Radioactive iodine treatment: I have had... - Thyroid UK

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Radioactive iodine treatment

I have had hyperthyroidism for over two years now and my Endocrinologist wants me to have Radioactive Iodine because i might have low white blood cells seems to me not a good reason to have RAI which usually results in having Hypothyroidism (which most do) is a bad idea anyone else had the same dilemma ?

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Are you sure that he isn't suggesting a radioactive iodine uptake test, which is a type of scan used in the diagnosis of thyroid problems, particularly hyperthyroidism. It is entirely different from radioactive iodine therapy which uses much higher doses to destroy cells, and yes, does result in hypothyroidism.


My endo gave me the Information leaflet so it's definitely RAI and the more I read about it the more I dislike the idea Thanks

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Thanks don't want either of these options hoping there was an alternative pill to take


Hello Frankmac

Are you on Carbimazole, and how are you getting on with this treatment ?

I was on Cabimazole, felt well, but told as my white blood count was low I must have RAI within about 15months of starting this medication.

Well, firstly, there are other medications to Carbimazole - eg :- PTU :

I read of people staying on anti thyroid medicine for years :

I read of people on block and replace treatment :

I read of people finding remission :

Personally, and not being rude I think there is a level of ageism as to what is offered.

On no account drink RAI - it is the hospitals treatment of choice as it is the cheapest option, a 20 minute out patient appointment and a discharge back into primary care.

It is not in any patients best interest to drink a toxic substance that goes through the whole body.

Surgery would be a " cleaner and more complete " procedure if you must choose any radical option.

At the end of the day, Graves is an autoimmune disease and as such you have it for life.

It's in your blood, your DNA, and something may have just triggered your immune system to attack your thyroid.

There is probably some genetic predisposition, probably a generation away from you.

Graves is stress and anxiety driven, and some people find diet and life style changes need to be considered to help bring down antibodies.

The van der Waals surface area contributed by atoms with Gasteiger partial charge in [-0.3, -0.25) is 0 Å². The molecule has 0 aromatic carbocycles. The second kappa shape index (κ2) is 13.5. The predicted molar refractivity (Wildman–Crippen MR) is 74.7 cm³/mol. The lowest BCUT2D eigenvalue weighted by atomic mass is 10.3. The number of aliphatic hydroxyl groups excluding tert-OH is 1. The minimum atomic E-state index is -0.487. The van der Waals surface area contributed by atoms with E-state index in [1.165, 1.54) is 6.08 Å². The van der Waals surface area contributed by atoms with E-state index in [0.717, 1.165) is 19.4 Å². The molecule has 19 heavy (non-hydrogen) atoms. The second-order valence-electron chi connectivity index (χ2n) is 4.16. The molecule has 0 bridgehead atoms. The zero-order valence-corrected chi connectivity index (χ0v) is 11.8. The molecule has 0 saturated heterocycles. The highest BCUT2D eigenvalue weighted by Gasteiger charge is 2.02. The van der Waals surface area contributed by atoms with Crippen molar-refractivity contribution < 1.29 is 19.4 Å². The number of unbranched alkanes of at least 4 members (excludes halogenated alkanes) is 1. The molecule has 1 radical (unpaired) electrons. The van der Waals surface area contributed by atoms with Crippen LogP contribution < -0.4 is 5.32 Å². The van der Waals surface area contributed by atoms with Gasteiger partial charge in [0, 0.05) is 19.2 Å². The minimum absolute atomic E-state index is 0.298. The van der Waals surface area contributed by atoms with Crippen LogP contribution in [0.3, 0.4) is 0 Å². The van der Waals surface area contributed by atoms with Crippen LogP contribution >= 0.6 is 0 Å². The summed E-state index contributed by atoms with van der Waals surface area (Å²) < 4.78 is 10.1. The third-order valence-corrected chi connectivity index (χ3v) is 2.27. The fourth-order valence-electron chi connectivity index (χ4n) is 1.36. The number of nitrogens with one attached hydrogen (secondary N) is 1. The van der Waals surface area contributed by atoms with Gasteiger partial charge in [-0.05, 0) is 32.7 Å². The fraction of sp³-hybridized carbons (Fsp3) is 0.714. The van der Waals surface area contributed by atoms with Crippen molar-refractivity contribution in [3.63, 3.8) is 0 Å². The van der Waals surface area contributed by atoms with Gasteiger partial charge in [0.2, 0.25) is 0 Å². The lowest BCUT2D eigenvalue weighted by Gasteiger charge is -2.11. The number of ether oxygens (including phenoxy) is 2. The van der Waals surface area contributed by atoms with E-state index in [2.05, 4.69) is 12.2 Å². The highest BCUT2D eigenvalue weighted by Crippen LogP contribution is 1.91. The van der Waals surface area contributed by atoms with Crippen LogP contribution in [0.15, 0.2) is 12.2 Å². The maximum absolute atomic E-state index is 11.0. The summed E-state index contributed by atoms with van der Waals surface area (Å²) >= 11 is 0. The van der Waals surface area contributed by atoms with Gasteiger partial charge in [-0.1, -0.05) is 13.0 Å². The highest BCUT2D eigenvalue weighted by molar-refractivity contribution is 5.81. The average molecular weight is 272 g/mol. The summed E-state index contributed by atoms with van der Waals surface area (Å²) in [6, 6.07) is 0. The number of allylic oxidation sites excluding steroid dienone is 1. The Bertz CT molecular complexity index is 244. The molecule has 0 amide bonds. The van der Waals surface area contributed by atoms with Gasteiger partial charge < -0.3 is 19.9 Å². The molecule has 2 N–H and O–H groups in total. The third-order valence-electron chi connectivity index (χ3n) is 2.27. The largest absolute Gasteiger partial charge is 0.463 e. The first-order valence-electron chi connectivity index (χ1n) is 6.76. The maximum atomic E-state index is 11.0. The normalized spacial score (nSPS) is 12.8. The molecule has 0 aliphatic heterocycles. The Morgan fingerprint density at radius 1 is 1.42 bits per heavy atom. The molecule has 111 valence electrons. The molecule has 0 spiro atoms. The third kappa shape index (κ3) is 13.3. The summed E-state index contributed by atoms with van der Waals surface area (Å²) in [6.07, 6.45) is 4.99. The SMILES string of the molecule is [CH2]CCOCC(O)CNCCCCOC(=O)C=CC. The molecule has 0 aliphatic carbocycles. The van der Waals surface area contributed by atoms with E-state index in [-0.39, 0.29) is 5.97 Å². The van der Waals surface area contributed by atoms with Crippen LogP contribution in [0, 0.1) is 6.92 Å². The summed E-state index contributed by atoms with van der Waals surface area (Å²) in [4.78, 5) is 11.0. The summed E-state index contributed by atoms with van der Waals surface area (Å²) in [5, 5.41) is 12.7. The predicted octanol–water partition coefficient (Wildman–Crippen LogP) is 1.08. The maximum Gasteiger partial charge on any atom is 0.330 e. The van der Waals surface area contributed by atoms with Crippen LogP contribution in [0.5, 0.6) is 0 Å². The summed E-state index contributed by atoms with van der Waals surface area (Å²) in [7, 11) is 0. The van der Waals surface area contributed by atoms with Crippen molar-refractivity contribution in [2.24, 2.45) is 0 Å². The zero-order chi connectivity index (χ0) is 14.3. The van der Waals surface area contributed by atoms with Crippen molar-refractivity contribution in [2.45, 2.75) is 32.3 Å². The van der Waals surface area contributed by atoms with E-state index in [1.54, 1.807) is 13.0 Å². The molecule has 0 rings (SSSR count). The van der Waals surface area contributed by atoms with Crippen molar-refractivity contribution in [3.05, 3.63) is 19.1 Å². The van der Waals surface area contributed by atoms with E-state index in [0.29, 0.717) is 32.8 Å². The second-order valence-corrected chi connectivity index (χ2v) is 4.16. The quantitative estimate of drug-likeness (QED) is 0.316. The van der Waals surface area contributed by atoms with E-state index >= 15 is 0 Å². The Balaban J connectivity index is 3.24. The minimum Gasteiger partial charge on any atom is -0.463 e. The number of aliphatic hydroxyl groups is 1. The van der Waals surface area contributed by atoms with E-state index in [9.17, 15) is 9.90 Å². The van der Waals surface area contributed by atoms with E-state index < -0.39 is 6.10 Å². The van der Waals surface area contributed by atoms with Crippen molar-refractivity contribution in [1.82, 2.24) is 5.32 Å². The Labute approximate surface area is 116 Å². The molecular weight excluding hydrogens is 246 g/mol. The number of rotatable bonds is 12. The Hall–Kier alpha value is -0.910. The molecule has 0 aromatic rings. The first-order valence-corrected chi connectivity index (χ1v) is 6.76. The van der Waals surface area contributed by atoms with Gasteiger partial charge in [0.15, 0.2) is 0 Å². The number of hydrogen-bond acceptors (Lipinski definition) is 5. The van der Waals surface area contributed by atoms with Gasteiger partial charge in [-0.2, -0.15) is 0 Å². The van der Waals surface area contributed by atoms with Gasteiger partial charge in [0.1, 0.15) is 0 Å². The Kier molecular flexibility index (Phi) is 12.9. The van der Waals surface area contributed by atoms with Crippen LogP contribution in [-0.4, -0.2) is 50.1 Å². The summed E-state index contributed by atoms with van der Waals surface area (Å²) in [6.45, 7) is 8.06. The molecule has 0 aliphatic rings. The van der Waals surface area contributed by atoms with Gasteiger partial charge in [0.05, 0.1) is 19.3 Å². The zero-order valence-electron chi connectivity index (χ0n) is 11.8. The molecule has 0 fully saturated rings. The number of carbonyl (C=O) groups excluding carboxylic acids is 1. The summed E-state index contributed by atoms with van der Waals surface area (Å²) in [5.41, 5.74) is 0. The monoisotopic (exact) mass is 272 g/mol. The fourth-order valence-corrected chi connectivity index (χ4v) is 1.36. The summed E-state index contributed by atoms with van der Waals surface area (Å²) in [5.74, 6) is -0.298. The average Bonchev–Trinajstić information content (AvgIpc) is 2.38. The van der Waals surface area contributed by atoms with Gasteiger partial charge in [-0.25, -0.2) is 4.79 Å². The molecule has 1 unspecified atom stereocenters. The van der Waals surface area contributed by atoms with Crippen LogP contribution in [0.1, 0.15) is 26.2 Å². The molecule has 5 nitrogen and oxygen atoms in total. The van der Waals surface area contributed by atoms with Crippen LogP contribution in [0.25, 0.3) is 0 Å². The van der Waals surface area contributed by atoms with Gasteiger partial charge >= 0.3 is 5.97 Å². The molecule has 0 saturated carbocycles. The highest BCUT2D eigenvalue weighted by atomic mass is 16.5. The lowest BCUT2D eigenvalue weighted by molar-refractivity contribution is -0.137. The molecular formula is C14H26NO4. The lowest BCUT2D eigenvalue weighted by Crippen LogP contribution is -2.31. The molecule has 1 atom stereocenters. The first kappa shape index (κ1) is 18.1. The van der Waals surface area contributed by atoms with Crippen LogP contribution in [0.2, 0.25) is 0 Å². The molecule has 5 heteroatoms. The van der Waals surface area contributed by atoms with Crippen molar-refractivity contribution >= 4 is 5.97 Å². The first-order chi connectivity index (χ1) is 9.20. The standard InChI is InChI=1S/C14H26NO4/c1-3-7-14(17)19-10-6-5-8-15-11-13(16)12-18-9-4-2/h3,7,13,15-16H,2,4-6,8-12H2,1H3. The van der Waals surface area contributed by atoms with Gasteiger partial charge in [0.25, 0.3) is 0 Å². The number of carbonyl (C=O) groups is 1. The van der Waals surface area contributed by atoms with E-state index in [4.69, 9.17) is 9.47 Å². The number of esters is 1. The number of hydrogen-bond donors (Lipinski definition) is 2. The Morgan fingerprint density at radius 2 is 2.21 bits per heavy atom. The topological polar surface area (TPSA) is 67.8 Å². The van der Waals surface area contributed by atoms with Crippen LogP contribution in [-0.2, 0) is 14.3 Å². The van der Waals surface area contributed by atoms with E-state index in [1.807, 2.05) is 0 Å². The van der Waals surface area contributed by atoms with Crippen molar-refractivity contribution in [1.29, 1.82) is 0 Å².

Your thyroid is the victim in all this and not the cause.

The cause is your immune system attacking your thyroid, sending it haywire and giving you the symptoms that sent you to the doctor.

True, if left untreated Graves can be said to be life threatening, but removal of this major gland can come with it's own set of problems.

The medical profession believe that they can manage hypothyroidism better than they can manage hyperthyroidism.

Your body clock has probably been running fast and it's essential that you check out and shore up the essential body building blocks of ferritin, folate, B12 and vitamin D.

These need to be at optimum levels to help your body regain some strength and stability.

Professor Toft an eminent endocrinologist wrote the following extract :-

" I am so concerned about the state of advice on the management of primary hypothyroidism that I am increasingly reluctant to suggest ablative therapy with iodine -131 or surgery in patients with Graves' Disease, irrespective of age or number of recurrences of hyperthyroidism."

December 2017 Journal of the Royal College of Physicians of Edinburgh:

It is on this website somewhere should you wish to print it off.

I think this says it all - looking back I don't believe I even had one recurrence of hyperthyroidism whilst on the anti thyroid medication, but I still had to have RAI ?


Thanks for replying pennyanne I started of on 20mg of carbimazole after first check up levels went down so I was put on 15mg and have stayed on that strength ever since nearly 2 years the only symptoms I had with hyperthyroidism were shaky legs and some weight loss to have RAI and end up with hypothyroidism the symptoms sound worse to me but I suppose eventually the pills should get rid of these basically if I could stay on carbimazole or try ptus that would suit me I don't like the idea my endo would go straight to RAI without checking the WBC. and also not doing a liver function test !How are you healthwise now?